Over the past week it’s been hard to keep up with the news about Uber. Uber’s creative destruction is rapid, and occurring on multiple dimensions in different places. And while the focus right now is on Uber’s disruption in the shared transportation market, I suspect that more disruption will arise in other markets too.
Start with two facts from this Wired article from last week by Marcus Wohlsen: Uber has just completed a funding round that raised an additional $1.2 billion, and last week it announced lower UberX fares in San Francisco, New York, and Chicago (the Chicago reduction was not mentioned in the article, but I am an Uber Chicago customer, so I received a notification of it). This second fact is interesting, especially once one digs in a little deeper:
With not just success but survival on the line, Uber has even more incentive to expand as rapidly as possible. If it gets big enough quickly enough, the political price could become too high for any elected official who tries to pull Uber to the curb.
Yesterday, Uber announced it was lowering UberX fares by 20 percent in New York City, claiming the cuts would make its cheapest service cheaper than a regular yellow taxi. That follows a 25 percent decrease in the San Francisco Bay Areaannounced last week, and a similar drop in Los Angeles UberX prices revealed earlier last month. The company says UberX drivers in California (though apparently not in New York) will still get paid their standard 80 percent portion of what the fare would have been before the discount. As Forbes‘ Ellen Huet points out, the arrangement means a San Francisco ride that once cost $15 will now cost passengers $11.25, but the driver still gets paid $12.
So one thing they’re doing with their cash is essentially topping off payments to drivers while lowering prices to customers for the UberX service. Note that Uber is a multi-service firm, with rides at different quality/price combinations. I think Wohlsen’s Wired argument is right, and that they are pursuing a strategy of “grow the base quickly”, even if it means that the UberX prices are loss leaders for now (while their other service prices remain unchanged). In a recent (highly recommended!) EconTalk podcast, Russ Roberts and Mike Munger also make this point.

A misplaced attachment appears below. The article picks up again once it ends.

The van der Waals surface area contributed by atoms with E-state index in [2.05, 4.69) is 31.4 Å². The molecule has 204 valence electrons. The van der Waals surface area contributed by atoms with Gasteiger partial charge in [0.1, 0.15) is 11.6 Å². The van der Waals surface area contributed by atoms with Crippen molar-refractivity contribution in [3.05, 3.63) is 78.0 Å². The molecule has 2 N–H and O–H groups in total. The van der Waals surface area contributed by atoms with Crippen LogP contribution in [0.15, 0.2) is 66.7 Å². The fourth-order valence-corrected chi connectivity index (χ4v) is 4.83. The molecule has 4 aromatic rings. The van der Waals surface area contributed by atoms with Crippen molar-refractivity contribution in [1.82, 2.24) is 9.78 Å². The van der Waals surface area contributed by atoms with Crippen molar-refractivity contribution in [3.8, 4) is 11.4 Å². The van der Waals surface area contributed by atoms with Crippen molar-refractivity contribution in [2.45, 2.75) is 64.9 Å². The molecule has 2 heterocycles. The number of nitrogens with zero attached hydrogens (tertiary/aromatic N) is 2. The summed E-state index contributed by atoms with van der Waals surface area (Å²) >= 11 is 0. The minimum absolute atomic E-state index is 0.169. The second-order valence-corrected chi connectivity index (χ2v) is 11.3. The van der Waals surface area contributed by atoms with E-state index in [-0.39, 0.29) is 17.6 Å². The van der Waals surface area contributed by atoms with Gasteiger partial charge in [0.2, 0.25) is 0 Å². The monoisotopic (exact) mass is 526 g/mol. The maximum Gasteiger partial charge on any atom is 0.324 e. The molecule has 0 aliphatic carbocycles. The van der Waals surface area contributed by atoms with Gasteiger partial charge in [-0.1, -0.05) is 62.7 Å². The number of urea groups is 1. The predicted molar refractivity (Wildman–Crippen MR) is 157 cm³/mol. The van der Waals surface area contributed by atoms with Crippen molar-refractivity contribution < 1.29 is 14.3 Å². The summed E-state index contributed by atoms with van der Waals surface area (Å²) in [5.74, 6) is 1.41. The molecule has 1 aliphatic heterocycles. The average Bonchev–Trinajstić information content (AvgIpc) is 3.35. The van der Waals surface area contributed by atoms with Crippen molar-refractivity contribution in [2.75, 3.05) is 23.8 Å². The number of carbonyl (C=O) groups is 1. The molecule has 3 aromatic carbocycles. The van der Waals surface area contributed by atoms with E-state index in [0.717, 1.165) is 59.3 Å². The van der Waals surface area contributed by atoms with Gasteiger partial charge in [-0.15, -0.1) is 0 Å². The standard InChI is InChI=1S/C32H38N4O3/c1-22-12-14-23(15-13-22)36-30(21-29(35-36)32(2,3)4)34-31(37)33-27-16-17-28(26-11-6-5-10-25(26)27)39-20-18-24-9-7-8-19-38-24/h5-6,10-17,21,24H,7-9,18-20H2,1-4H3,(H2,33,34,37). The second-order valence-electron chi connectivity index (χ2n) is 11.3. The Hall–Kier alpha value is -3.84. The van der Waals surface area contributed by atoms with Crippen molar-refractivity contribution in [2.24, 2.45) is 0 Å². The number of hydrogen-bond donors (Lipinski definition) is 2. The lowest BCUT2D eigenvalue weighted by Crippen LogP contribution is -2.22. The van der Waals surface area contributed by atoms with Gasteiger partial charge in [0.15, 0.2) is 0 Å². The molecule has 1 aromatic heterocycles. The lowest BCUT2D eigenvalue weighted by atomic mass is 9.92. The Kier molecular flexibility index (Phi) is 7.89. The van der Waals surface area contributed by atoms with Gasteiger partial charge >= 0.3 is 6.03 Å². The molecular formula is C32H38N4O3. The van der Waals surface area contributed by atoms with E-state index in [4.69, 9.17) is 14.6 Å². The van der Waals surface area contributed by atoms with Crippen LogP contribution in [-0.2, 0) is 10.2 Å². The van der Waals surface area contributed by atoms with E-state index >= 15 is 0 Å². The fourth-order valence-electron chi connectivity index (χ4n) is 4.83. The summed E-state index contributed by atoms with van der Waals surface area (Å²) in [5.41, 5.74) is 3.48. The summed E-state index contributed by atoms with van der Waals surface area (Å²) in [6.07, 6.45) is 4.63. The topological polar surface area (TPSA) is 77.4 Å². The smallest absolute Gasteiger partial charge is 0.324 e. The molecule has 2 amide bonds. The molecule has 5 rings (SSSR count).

This “grow the base” strategy is common in tech industries, and we’ve seen it repeatedly over the past 15 years with Amazon and others. But, as Wohlsen notes, this strategy has an additional benefit of making regulatory inertia and status quo protection more costly. The more popular Uber becomes with more people, the harder it will be for existing taxi interests to succeed in shutting them down.
The ease, the transparency, the convenience, the lower transaction costs, the ability to see and submit driver ratings, the consumer assessment of whether Uber’s reputation and driver certification provides him/her with enough expectation of safety — all of these are things that consumers can now assess for themselves, without a regulator’s judgment substitution for their own judgment. The technology, the business model, and the reputation mechanism diminish the public safety justification for taxi regulation. Creative destruction and freedom to innovate are the core of improvements in living standards. But the regulated taxi industry, having paid for medallions with the expectation of perpetual entry barriers, are seeing the value of the government-created entry barrier wither, and are lobbying to stem the losses in the value of their medallions. Note here the similarity between this situation and the one in the 1990s when regulated electric utilities argued, largely successfully, that they should be compensated for “stranded costs” when they were required to divest their generation capacity at lower prices due to the anticipation of competitive wholesale markets. One consequence of regulation is the expectation of the right to a profitable business model, an expectation that flies in the face of economic growth and dynamic change.
Another move that I think represents a political compromise while giving Uber a PR opportunity was last week’s agreement with the New York Attorney General to cap “surge pricing” during citywide emergencies, a policy that Uber appears to be extending nationally. As Megan McArdle notes, this does indeed make economists sad, since Uber’s surge pricing is a wonderful example of how dynamic pricing induces more drivers to supply rides when demand is high, rather than leaving potential passengers with fewer taxis in the face of a fixed, regulated price.
Sadly, no one else loves surge pricing as much as economists do. Instead of getting all excited about the subtle, elegant machinery of price discovery, people get all outraged about “price gouging.” No matter how earnestly economists and their fellow travelers explain that this is irrational madness — that price gouging actually makes everyone better off by ensuring greater supply and allocating the supply to (approximately) those with the greatest demand — the rest of the country continues to view marking up generators after a hurricane, or similar maneuvers, as a pretty serious moral crime.
Back in April Mike wrote here about how likely this was to happen in NY, and in commenting on the agreement with the NY AG last week, Regulation editor Peter Van Doren gave a great shout-out to Mike’s lead article in the Spring 2011 issue on price gouging regulations and their ethical and welfare effects.
Even though the surge pricing cap during emergencies is economically harmful but politically predictable (in Megan’s words), I think the real effects of Uber will transcend the shared ride market. It’s a flexible piece of software — an app, a menu of contracts with drivers and riders, transparency, a reputation mechanism. Much as Amazon started by disrupting the retail book market and then expanded because of the flexibility of its software, I expect Uber to do something similar, in some form.